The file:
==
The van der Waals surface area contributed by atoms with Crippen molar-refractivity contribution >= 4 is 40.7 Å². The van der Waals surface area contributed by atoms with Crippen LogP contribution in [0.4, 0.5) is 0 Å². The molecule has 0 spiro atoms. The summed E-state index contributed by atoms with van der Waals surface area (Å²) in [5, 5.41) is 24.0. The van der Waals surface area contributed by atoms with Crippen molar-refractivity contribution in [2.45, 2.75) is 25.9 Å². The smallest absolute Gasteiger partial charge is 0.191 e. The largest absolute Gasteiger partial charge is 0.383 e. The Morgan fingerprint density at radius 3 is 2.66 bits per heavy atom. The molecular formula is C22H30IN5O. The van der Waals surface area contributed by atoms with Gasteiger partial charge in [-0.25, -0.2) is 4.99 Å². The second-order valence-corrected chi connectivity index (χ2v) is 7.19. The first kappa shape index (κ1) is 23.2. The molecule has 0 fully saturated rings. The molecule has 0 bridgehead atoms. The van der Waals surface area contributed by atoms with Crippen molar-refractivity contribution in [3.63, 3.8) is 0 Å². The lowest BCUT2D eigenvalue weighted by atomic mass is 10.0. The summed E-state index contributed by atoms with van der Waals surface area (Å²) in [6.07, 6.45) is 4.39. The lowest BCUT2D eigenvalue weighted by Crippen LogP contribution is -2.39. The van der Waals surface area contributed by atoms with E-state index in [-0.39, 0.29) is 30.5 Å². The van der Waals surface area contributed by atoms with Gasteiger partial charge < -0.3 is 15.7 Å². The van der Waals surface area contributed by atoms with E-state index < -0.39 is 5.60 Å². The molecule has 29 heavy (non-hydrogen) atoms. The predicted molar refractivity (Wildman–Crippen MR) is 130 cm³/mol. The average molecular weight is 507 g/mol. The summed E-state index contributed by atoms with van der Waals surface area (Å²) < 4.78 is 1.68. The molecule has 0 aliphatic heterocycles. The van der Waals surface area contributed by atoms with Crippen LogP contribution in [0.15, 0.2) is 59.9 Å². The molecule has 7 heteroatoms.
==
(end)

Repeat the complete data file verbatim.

The van der Waals surface area contributed by atoms with Crippen molar-refractivity contribution >= 4 is 40.7 Å². The van der Waals surface area contributed by atoms with Crippen LogP contribution in [0.4, 0.5) is 0 Å². The molecule has 0 spiro atoms. The summed E-state index contributed by atoms with van der Waals surface area (Å²) in [5, 5.41) is 24.0. The van der Waals surface area contributed by atoms with Crippen molar-refractivity contribution in [2.45, 2.75) is 25.9 Å². The smallest absolute Gasteiger partial charge is 0.191 e. The largest absolute Gasteiger partial charge is 0.383 e. The Morgan fingerprint density at radius 3 is 2.66 bits per heavy atom. The molecular formula is C22H30IN5O. The van der Waals surface area contributed by atoms with Gasteiger partial charge in [-0.25, -0.2) is 4.99 Å². The second-order valence-corrected chi connectivity index (χ2v) is 7.19. The first kappa shape index (κ1) is 23.2. The molecule has 0 fully saturated rings. The molecule has 0 bridgehead atoms. The van der Waals surface area contributed by atoms with Crippen molar-refractivity contribution in [3.63, 3.8) is 0 Å². The lowest BCUT2D eigenvalue weighted by atomic mass is 10.0. The summed E-state index contributed by atoms with van der Waals surface area (Å²) in [6.07, 6.45) is 4.39. The lowest BCUT2D eigenvalue weighted by Crippen LogP contribution is -2.39. The van der Waals surface area contributed by atoms with E-state index in [-0.39, 0.29) is 30.5 Å². The van der Waals surface area contributed by atoms with Gasteiger partial charge < -0.3 is 15.7 Å². The van der Waals surface area contributed by atoms with E-state index < -0.39 is 5.60 Å². The molecule has 29 heavy (non-hydrogen) atoms. The predicted molar refractivity (Wildman–Crippen MR) is 130 cm³/mol. The average molecular weight is 507 g/mol. The summed E-state index contributed by atoms with van der Waals surface area (Å²) < 4.78 is 1.68. The molecule has 0 aliphatic heterocycles. The van der Waals surface area contributed by atoms with Crippen LogP contribution in [0.15, 0.2) is 59.9 Å². The molecule has 7 heteroatoms.